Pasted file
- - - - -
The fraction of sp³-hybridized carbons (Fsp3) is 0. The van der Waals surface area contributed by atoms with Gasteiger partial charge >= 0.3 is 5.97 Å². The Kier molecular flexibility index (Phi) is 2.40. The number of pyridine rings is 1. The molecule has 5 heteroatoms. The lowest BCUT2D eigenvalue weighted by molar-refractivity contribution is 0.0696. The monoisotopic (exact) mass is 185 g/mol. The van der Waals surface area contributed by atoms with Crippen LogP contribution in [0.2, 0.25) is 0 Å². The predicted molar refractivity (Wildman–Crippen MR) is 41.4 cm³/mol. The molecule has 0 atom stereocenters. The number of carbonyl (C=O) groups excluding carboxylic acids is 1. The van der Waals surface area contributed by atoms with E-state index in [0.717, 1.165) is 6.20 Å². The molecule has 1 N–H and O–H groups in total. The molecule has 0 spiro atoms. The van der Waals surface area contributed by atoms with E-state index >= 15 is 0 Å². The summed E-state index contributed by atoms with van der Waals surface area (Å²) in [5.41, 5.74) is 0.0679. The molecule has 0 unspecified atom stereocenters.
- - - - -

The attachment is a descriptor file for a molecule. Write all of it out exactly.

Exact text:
The fraction of sp³-hybridized carbons (Fsp3) is 0. The van der Waals surface area contributed by atoms with Gasteiger partial charge >= 0.3 is 5.97 Å². The Kier molecular flexibility index (Phi) is 2.40. The number of pyridine rings is 1. The molecule has 5 heteroatoms. The lowest BCUT2D eigenvalue weighted by molar-refractivity contribution is 0.0696. The monoisotopic (exact) mass is 185 g/mol. The van der Waals surface area contributed by atoms with Crippen LogP contribution in [0.2, 0.25) is 0 Å². The predicted molar refractivity (Wildman–Crippen MR) is 41.4 cm³/mol. The molecule has 0 atom stereocenters. The number of carbonyl (C=O) groups excluding carboxylic acids is 1. The van der Waals surface area contributed by atoms with E-state index in [0.717, 1.165) is 6.20 Å². The molecule has 1 N–H and O–H groups in total. The molecule has 0 spiro atoms. The van der Waals surface area contributed by atoms with E-state index >= 15 is 0 Å². The summed E-state index contributed by atoms with van der Waals surface area (Å²) in [5.41, 5.74) is 0.0679. The molecule has 0 unspecified atom stereocenters.